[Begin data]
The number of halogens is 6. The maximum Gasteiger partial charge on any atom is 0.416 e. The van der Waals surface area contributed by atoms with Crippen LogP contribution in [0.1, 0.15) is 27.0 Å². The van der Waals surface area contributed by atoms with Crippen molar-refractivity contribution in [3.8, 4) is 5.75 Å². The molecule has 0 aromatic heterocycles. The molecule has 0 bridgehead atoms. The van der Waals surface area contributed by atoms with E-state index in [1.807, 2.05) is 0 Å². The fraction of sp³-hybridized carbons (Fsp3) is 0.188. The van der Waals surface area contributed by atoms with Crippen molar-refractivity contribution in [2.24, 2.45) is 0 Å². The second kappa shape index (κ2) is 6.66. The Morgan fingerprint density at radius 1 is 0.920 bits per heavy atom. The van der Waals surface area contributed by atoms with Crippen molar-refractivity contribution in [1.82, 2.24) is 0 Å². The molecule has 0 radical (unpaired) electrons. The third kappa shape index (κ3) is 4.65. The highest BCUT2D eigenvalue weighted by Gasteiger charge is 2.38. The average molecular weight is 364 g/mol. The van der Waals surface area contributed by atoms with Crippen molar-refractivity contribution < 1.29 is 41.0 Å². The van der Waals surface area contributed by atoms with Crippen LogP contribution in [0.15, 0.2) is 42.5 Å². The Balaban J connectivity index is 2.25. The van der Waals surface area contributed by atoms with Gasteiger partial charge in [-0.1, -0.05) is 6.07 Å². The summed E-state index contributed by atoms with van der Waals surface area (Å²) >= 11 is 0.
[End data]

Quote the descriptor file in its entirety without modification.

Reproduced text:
The number of halogens is 6. The maximum Gasteiger partial charge on any atom is 0.416 e. The van der Waals surface area contributed by atoms with Crippen LogP contribution in [0.1, 0.15) is 27.0 Å². The van der Waals surface area contributed by atoms with Crippen molar-refractivity contribution in [3.8, 4) is 5.75 Å². The molecule has 0 aromatic heterocycles. The molecule has 0 bridgehead atoms. The van der Waals surface area contributed by atoms with E-state index in [1.807, 2.05) is 0 Å². The fraction of sp³-hybridized carbons (Fsp3) is 0.188. The van der Waals surface area contributed by atoms with Crippen molar-refractivity contribution in [2.24, 2.45) is 0 Å². The second kappa shape index (κ2) is 6.66. The Morgan fingerprint density at radius 1 is 0.920 bits per heavy atom. The van der Waals surface area contributed by atoms with Crippen molar-refractivity contribution in [1.82, 2.24) is 0 Å². The molecule has 0 radical (unpaired) electrons. The third kappa shape index (κ3) is 4.65. The highest BCUT2D eigenvalue weighted by Gasteiger charge is 2.38. The average molecular weight is 364 g/mol. The van der Waals surface area contributed by atoms with Crippen molar-refractivity contribution < 1.29 is 41.0 Å². The van der Waals surface area contributed by atoms with Crippen LogP contribution in [0.15, 0.2) is 42.5 Å². The Balaban J connectivity index is 2.25. The van der Waals surface area contributed by atoms with Gasteiger partial charge in [-0.1, -0.05) is 6.07 Å². The summed E-state index contributed by atoms with van der Waals surface area (Å²) >= 11 is 0.